Once Upon a Mattress
A show with music by Mary Rodgers, lyrics by Marshall Barer, book by Barer, Jay Thompson & Dean Fuller, based The Princess and the Pea by Hans Christian Andersen
Princess Winnifred the Woebegone – Jenny O’Leary
Queen Aggravain – Paddy Glynn
King Sextimus the Silent – Denis Quilligan
Prince Dauntless – Mark Anderson
Lady Larken – Kimberly Blake
Sir Harry – Stiofan O’Doherty
The Minstrel – Ryan Limb
The Jester – Daniel Bartlett
The Wizard – David Pendlebury
Lady Merrill / Mabelle – Natalie Bennyworth
Sir Studley – Ashley Cooper
Knights – Matthew Daw & Gregory Hazel
Lady Lucille – Lucy Mills
Princess 12 / The Nightingale of Samarkand – Danielle Morris
Alex Parker (musical director & piano)
Kirk Jameson – Director
Sasha Regan – Producer
Racky Plews – Choreographer
Kingsley Hall – Designer
John Winn – Lighting Designer
Reviewed by: Tom Vallance
Reviewed: 2 December, 2012
Venue: Union Theatre, Southwark, London
When Once Upon a Mattress opened at the off-Broadway Phoenix Theatre in 1959 it established two things – that Mary Rodgers, daughter of composer Richard Rodgers, was a talented tunesmith in her own right, and that in Carol Burnett, who was making her first appearance on the New York stage, a star comedienne had been discovered. Burnett’s entrance, her gawky frame dripping wet because her character had swum the moat rather than waiting for the drawbridge to be lowered, signalled an outrageously forthright, outlandish performance making clear her determination to pass whatever fiendish test had been devised by the Queen to ensure that she was suitable to become the heir’s wife. Though inspired by Hans Christian Andersen’s fairytale, The Princess and the Pea, the musical tells what really happened.
Almost from the moment the show opened, it was regarded as a perfect vehicle for Dora Bryan when it came to London. Surprisingly, little-known Jane Connell was brought over from the USA to head a cast that included Thelma Ruby as the Queen, Max Wall as the Jester and Bill Kerr as the Wizard. The London opening in 1960 was disastrous. Ruby recently commented to me that an American director had arrived one week before the opening, had hated what he saw and altered everything, with the result that the first night was uncertain and under-rehearsed. It ran less than a month. This revival shows what a shame that was, for Rodgers’s score is delightful, full of tunes, to which lyricist Marshall Barer provided clever and dexterous words.
The leading role of Princess Winnifred – who tells the Prince that he may call her by her nickname, “Fred” – is not easy to cast. One critic called Burnett a mixture of Alice Pearce and Betty Hutton. Sarah Jane Parker received mixed reviews for a recent Broadway staging. At the Union Theatre’s Jenny O’Leary is cuddly and very likeable, but she lacks the touch of grotesquery and manic vitality that makes Winnifred lovable despite herself. Paddy Glynn as the devious Queen brings apt shades of Hermione Gingold, but could be a little more outrageous. I was disappointed that her hilarious solo, ‘Sensitivity’ (“I‘m just loaded with that”) originally sung in a trotting tempo, had been slowed to a waltz. There seems to have been a conscious effort on director Kirk Jameson’s part to prevent the production slipping into camp, but maybe it would not have been amiss. The show, though, remains a lark, and the Union company is strong on song and dance.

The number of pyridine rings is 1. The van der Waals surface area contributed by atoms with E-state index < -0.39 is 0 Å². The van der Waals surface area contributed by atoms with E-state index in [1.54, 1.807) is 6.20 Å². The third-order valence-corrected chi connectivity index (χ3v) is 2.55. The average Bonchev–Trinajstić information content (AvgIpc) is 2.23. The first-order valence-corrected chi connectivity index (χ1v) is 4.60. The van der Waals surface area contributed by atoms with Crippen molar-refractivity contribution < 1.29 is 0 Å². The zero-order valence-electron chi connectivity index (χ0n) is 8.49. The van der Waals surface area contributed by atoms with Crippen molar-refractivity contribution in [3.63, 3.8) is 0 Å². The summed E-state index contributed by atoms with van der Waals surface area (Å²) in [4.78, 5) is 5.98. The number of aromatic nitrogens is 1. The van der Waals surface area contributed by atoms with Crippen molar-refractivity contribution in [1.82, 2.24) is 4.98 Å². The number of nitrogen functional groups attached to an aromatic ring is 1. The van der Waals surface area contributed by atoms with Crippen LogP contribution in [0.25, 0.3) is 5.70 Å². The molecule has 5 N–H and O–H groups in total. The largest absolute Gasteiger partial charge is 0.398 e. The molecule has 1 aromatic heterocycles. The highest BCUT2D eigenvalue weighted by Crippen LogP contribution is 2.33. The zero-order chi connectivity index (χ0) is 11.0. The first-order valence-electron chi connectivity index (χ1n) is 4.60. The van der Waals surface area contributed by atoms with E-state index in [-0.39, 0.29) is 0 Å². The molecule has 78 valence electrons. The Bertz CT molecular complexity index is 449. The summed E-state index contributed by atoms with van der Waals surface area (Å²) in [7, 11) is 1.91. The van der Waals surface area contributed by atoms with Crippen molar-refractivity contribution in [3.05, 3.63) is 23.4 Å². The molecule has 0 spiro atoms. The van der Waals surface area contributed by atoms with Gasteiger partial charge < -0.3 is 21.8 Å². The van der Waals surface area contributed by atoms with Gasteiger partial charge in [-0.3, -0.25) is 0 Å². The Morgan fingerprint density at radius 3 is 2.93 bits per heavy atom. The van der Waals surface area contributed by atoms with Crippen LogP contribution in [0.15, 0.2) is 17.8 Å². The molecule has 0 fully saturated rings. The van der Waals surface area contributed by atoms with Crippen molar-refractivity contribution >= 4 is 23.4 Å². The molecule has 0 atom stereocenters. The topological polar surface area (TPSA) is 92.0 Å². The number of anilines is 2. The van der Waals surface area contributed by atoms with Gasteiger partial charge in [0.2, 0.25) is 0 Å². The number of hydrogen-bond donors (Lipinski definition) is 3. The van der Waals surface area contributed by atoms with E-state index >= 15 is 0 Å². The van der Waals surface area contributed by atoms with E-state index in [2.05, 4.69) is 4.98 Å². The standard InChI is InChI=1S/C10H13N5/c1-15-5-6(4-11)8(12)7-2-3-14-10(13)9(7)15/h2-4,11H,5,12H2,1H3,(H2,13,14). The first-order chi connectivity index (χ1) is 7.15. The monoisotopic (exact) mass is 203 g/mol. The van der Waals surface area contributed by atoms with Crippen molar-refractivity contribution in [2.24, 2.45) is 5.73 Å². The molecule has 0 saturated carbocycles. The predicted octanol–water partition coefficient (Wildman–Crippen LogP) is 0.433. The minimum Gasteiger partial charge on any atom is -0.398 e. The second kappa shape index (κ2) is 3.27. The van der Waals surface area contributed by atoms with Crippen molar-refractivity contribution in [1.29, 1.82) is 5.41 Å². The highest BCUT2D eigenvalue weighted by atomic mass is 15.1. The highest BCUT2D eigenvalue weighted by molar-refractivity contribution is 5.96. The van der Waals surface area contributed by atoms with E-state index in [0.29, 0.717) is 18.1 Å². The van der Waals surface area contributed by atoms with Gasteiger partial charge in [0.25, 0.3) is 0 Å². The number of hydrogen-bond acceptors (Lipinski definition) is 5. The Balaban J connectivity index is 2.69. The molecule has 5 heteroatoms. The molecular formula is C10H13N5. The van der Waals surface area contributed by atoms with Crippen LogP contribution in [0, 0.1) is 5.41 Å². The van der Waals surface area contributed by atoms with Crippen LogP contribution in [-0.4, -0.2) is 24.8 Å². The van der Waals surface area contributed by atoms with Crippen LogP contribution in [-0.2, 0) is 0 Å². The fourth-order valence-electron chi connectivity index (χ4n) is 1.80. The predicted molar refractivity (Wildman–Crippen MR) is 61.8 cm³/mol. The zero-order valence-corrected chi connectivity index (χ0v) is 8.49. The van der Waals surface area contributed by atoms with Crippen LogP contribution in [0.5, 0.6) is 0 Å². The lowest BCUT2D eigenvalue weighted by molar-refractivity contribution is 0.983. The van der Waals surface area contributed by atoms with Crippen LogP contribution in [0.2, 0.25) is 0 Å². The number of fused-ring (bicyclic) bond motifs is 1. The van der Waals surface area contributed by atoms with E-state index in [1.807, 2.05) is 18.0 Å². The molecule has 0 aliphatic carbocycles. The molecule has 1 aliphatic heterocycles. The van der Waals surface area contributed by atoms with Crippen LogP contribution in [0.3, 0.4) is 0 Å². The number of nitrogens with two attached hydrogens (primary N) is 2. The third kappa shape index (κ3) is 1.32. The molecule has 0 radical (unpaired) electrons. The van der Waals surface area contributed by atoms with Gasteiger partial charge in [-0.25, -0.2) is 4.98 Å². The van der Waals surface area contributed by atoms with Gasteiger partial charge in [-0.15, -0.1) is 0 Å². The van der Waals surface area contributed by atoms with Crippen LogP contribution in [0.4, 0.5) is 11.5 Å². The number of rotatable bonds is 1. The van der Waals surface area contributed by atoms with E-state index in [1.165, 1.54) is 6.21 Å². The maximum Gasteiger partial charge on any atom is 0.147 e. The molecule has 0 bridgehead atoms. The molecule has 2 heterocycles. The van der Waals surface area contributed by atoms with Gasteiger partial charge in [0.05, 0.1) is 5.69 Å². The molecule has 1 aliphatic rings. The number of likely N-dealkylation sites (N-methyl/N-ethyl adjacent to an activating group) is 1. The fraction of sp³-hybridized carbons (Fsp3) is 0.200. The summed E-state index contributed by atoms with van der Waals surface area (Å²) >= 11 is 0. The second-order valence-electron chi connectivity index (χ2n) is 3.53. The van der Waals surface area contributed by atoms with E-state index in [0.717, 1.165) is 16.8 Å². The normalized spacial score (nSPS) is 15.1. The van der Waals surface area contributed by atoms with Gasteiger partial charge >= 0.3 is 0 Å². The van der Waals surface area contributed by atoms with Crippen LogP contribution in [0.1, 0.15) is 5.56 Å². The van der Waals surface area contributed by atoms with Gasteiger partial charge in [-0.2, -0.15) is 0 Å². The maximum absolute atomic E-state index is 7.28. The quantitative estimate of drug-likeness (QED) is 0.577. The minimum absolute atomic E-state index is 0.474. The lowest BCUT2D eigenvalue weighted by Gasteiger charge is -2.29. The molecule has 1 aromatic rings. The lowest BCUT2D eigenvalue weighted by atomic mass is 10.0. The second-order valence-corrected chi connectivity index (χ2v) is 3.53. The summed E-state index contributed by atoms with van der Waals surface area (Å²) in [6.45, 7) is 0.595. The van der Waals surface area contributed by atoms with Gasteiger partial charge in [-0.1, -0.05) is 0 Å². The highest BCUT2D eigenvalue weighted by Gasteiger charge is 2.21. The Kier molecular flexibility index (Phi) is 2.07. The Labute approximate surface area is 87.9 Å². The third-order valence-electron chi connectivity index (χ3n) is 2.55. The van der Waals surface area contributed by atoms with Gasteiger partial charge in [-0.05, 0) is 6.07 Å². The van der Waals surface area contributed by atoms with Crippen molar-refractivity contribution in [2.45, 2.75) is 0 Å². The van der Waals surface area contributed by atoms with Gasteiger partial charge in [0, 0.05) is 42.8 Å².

Ryan Limb, as the Minstrel, opens the show in fine style with a ballad, ‘Many moons ago’, recounting the tale as we know it. The romantic pair, Sir Harry and Lady Larken, are anxious to wed (Lady Larken is pregnant) but are prevented by the kingdom’s law stating that no-one may wed until the Queen’s heir has done so. Kimberly Blake and Stiofan O’Doherty make a dashing couple and bring near-operatic qualities to their two ardent duets. O’Doherty later joins the Jester (Daniel Bartlett) and the Minstrel in possibly the show’s most rapturous melody, ‘Normandy’, and Bartlett performs an engaging soft-shoe routine as the Jester remembers his father’s vaudeville act. Choreographer Racky Plews has fun also with ‘Spanish Panic’, a furious dance routine which the Queen hopes will tire the Princess, to whom she is also giving sleeping pills in case the mattresses don’t work.
The musical direction and piano accompaniment are in the expert hands of Alex Parker, but the balance sometimes had the piano battling the voices. ‘Happily ever after’, Winnifred’s complaint that other fairytale heroines did not have to work entirely alone (“Cinderella had outside help!”) is very funny (“Snow White had seven men helping her ”) but it was difficult to hear until the final lines, when ’O’Leary really belted. ‘Man to man talk’, in which the facts of life are conveyed in sign language by the mute King to his son, builds to a show-stopping finish and also suffered, although Denis Quilligan and Mark Anderson were splendid in the roles, as was David Pendlebury as the Wizard who serves the Queen.
With its mythical kingdom, wicked Queen, Wizard, Jester, a romantic couple and a comic one, Once Upon a Mattress has all the ingredients of a pantomime – for sophisticates. The Union is to be cheered for bringing us this beguiling rarity.
- Once Upon a Mattress at the Union Theatre, 204 Union Street, London SE1 until Saturday 5 January 2012
- Tuesday to Sunday 7.30 p.m. (excluding 25 December to 1 January); matinees Sunday at 2.30
- Tickets on 020 7261 9876